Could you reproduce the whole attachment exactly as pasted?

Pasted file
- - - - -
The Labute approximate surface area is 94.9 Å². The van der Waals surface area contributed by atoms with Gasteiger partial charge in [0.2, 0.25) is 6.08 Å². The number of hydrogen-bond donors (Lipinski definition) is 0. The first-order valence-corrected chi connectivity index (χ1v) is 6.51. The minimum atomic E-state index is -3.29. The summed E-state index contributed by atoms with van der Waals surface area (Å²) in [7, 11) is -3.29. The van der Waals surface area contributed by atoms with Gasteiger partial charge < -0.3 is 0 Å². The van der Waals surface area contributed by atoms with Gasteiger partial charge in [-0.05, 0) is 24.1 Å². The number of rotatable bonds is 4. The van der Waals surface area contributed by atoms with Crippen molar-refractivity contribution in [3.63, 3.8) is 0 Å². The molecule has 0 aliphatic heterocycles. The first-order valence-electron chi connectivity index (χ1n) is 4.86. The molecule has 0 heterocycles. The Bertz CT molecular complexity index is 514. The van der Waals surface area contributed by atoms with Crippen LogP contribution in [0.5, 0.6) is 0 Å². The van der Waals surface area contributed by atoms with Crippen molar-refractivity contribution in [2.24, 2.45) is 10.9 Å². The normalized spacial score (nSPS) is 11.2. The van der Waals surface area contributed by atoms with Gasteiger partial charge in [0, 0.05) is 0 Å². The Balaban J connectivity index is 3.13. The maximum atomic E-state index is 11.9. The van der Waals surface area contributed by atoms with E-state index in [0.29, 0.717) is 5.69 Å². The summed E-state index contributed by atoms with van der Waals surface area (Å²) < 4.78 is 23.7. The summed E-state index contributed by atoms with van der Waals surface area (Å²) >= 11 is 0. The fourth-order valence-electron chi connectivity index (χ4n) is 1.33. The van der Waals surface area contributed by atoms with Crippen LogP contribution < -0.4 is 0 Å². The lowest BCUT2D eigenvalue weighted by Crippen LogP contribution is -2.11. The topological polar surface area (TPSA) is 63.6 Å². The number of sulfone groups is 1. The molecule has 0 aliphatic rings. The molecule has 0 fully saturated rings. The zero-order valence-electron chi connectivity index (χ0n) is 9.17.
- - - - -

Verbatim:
The Labute approximate surface area is 94.9 Å². The van der Waals surface area contributed by atoms with Gasteiger partial charge in [0.2, 0.25) is 6.08 Å². The number of hydrogen-bond donors (Lipinski definition) is 0. The first-order valence-corrected chi connectivity index (χ1v) is 6.51. The minimum atomic E-state index is -3.29. The summed E-state index contributed by atoms with van der Waals surface area (Å²) in [7, 11) is -3.29. The van der Waals surface area contributed by atoms with Gasteiger partial charge < -0.3 is 0 Å². The van der Waals surface area contributed by atoms with Gasteiger partial charge in [-0.05, 0) is 24.1 Å². The number of rotatable bonds is 4. The van der Waals surface area contributed by atoms with Crippen molar-refractivity contribution in [3.63, 3.8) is 0 Å². The molecule has 0 aliphatic heterocycles. The first-order valence-electron chi connectivity index (χ1n) is 4.86. The molecule has 0 heterocycles. The Bertz CT molecular complexity index is 514. The van der Waals surface area contributed by atoms with Crippen LogP contribution in [0.5, 0.6) is 0 Å². The van der Waals surface area contributed by atoms with Crippen molar-refractivity contribution in [2.24, 2.45) is 10.9 Å². The normalized spacial score (nSPS) is 11.2. The van der Waals surface area contributed by atoms with Gasteiger partial charge in [0, 0.05) is 0 Å². The Balaban J connectivity index is 3.13. The maximum atomic E-state index is 11.9. The van der Waals surface area contributed by atoms with E-state index in [0.29, 0.717) is 5.69 Å². The summed E-state index contributed by atoms with van der Waals surface area (Å²) < 4.78 is 23.7. The summed E-state index contributed by atoms with van der Waals surface area (Å²) >= 11 is 0. The fourth-order valence-electron chi connectivity index (χ4n) is 1.33. The van der Waals surface area contributed by atoms with Crippen LogP contribution < -0.4 is 0 Å². The lowest BCUT2D eigenvalue weighted by Crippen LogP contribution is -2.11. The topological polar surface area (TPSA) is 63.6 Å². The number of sulfone groups is 1. The molecule has 0 aliphatic rings. The molecule has 0 fully saturated rings. The zero-order valence-electron chi connectivity index (χ0n) is 9.17.